Creative Work Evolves

July 19, 2015


One’s relationship to time, to quiet, has a profound impact on one’s life, and the quality of one’s life. Do you get sucked along by the flow, constantly responding, or does your life evolve based on careful thought?


I’ve redesigned my life so that quiet, and a slow pace, are at the center of it, as are a close relationship with nature, with natural beauty, birdsong and wild rivers. I’ve learned that there are sacrifices to this path too – attractive possibilities that must be forgone, friendships that must be relinquished, social obligations and financial potentials that must be set aside, for instance. So it isn’t that building a life around quiet, meditation, time in nature is the easy path through life, it is just that the sacrifices involved tend to be based on conscious decisions and design. I have some experience with the costs of both ways of going through life.


Frédéric Back, creator of the Oscar-award winning film The Man Who Planted Trees (visit here to see it free on YouTube), and friend and mentor of mine (he died in 2013 at the age of 89), said to me once:


Frédéric Back


If you want a book to be something that really gives, that is a kind of gift to humanity, you should work on it a long time. Not just write and push it to the publisher. To make a psychic work, you need time to reflect and rework. When you come to the end, you see the beginning differently.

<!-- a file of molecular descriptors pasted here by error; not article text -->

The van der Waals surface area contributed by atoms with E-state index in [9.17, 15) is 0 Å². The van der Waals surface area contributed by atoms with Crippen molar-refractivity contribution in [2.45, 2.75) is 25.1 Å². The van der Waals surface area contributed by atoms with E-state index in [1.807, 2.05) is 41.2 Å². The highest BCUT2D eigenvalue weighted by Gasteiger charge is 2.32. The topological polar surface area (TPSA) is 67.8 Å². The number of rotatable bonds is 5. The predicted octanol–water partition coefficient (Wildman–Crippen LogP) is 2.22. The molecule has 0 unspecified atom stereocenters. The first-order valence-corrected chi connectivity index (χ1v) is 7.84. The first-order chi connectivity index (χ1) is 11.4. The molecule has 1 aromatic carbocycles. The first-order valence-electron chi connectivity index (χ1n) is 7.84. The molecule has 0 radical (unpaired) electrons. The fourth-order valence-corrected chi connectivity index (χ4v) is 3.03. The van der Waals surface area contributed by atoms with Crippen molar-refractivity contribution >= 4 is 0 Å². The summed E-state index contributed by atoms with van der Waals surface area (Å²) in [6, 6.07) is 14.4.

I’ve spent a lot of my creative life working under publishing deadlines, and while there is something to be said for the discipline that imposes on one’s workday, pushing a work to an early conclusion definitely affects its depth and wholeness. Creative work that an artist pours himself or herself into without time constraint has a greater possibility of depth and beauty and deep meaning. And now, working mostly alone, without overhead – at one time, Heron Dance’s expenses totaled over a million dollars a year – I have the luxury of working (and living) at a more contemplative pace.


As work on the boxed set, Journal Meditations of a Nature Artist, has progressed I’ve gotten deeper into life in the woods, and that’s affected my vision of this work. I’m creating a nature artist’s journal. It is a blend of art inspired by the beauty and mystery I find in wild places, and writing that explores what it means to go on a journey, to search, to take risk in pursuit of a full life, and experience both failure and realization. And the dichotomy of finding peace after the journey – peace you should have been able to find without the journey, but couldn’t. I guess to some extent it is a process of surrender – I’m exploring that process.